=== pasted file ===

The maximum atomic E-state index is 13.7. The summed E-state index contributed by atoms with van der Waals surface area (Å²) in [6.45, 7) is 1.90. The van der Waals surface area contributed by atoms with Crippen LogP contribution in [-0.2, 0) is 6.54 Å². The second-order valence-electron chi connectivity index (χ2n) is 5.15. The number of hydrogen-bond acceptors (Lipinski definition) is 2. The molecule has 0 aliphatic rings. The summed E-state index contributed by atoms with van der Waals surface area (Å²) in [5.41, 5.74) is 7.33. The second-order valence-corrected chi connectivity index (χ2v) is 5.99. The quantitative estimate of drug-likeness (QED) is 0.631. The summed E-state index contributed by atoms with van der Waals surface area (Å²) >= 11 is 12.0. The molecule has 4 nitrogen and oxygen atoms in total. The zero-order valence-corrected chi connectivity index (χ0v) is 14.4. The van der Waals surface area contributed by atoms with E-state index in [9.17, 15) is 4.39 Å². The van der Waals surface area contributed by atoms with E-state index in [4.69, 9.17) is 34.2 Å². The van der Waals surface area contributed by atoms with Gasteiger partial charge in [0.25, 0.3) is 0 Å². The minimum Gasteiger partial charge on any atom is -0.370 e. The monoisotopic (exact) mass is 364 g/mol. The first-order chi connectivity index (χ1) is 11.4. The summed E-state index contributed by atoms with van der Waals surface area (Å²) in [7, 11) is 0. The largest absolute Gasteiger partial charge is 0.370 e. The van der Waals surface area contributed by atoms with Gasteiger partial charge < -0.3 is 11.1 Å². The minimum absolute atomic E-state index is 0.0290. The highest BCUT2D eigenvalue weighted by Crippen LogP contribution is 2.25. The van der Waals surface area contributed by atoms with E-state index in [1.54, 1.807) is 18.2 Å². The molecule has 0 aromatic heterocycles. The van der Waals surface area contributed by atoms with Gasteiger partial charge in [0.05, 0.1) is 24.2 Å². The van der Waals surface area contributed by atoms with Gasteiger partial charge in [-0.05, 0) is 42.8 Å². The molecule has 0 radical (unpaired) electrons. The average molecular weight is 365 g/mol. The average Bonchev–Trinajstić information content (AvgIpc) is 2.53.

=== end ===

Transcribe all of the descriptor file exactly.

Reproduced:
The maximum atomic E-state index is 13.7. The summed E-state index contributed by atoms with van der Waals surface area (Å²) in [6.45, 7) is 1.90. The van der Waals surface area contributed by atoms with Crippen LogP contribution in [-0.2, 0) is 6.54 Å². The second-order valence-electron chi connectivity index (χ2n) is 5.15. The number of hydrogen-bond acceptors (Lipinski definition) is 2. The molecule has 0 aliphatic rings. The summed E-state index contributed by atoms with van der Waals surface area (Å²) in [5.41, 5.74) is 7.33. The second-order valence-corrected chi connectivity index (χ2v) is 5.99. The quantitative estimate of drug-likeness (QED) is 0.631. The summed E-state index contributed by atoms with van der Waals surface area (Å²) >= 11 is 12.0. The molecule has 4 nitrogen and oxygen atoms in total. The zero-order valence-corrected chi connectivity index (χ0v) is 14.4. The van der Waals surface area contributed by atoms with E-state index in [9.17, 15) is 4.39 Å². The van der Waals surface area contributed by atoms with E-state index in [4.69, 9.17) is 34.2 Å². The van der Waals surface area contributed by atoms with Gasteiger partial charge in [0.25, 0.3) is 0 Å². The minimum Gasteiger partial charge on any atom is -0.370 e. The monoisotopic (exact) mass is 364 g/mol. The first-order chi connectivity index (χ1) is 11.4. The summed E-state index contributed by atoms with van der Waals surface area (Å²) in [7, 11) is 0. The largest absolute Gasteiger partial charge is 0.370 e. The van der Waals surface area contributed by atoms with Gasteiger partial charge < -0.3 is 11.1 Å². The minimum absolute atomic E-state index is 0.0290. The highest BCUT2D eigenvalue weighted by Crippen LogP contribution is 2.25. The van der Waals surface area contributed by atoms with E-state index in [1.54, 1.807) is 18.2 Å². The molecule has 0 aromatic heterocycles. The van der Waals surface area contributed by atoms with Gasteiger partial charge in [0.05, 0.1) is 24.2 Å². The van der Waals surface area contributed by atoms with Gasteiger partial charge in [-0.05, 0) is 42.8 Å². The molecule has 0 radical (unpaired) electrons. The average molecular weight is 365 g/mol. The average Bonchev–Trinajstić information content (AvgIpc) is 2.53.